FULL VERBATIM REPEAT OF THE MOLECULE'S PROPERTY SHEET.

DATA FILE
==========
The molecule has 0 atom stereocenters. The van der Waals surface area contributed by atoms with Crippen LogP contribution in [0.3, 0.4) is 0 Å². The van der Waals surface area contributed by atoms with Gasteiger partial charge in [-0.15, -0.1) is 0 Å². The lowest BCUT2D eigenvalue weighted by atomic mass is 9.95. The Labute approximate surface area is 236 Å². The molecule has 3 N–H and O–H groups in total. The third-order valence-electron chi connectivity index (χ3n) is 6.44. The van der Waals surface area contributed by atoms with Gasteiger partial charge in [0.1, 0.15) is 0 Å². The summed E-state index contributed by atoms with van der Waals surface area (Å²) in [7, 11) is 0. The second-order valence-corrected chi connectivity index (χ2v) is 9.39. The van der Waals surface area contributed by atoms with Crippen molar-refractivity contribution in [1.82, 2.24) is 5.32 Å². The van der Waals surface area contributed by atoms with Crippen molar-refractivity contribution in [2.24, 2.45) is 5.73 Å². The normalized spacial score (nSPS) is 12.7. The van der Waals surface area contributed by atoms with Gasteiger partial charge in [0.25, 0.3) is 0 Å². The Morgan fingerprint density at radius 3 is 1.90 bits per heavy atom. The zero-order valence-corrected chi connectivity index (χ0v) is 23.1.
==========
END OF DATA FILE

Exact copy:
The molecule has 0 atom stereocenters. The van der Waals surface area contributed by atoms with Crippen LogP contribution in [0.3, 0.4) is 0 Å². The van der Waals surface area contributed by atoms with Gasteiger partial charge in [-0.15, -0.1) is 0 Å². The lowest BCUT2D eigenvalue weighted by atomic mass is 9.95. The Labute approximate surface area is 236 Å². The molecule has 3 N–H and O–H groups in total. The third-order valence-electron chi connectivity index (χ3n) is 6.44. The van der Waals surface area contributed by atoms with Gasteiger partial charge in [0.1, 0.15) is 0 Å². The summed E-state index contributed by atoms with van der Waals surface area (Å²) in [7, 11) is 0. The second-order valence-corrected chi connectivity index (χ2v) is 9.39. The van der Waals surface area contributed by atoms with Crippen molar-refractivity contribution in [1.82, 2.24) is 5.32 Å². The van der Waals surface area contributed by atoms with Crippen molar-refractivity contribution in [2.24, 2.45) is 5.73 Å². The normalized spacial score (nSPS) is 12.7. The van der Waals surface area contributed by atoms with Gasteiger partial charge in [0.25, 0.3) is 0 Å². The Morgan fingerprint density at radius 3 is 1.90 bits per heavy atom. The zero-order valence-corrected chi connectivity index (χ0v) is 23.1.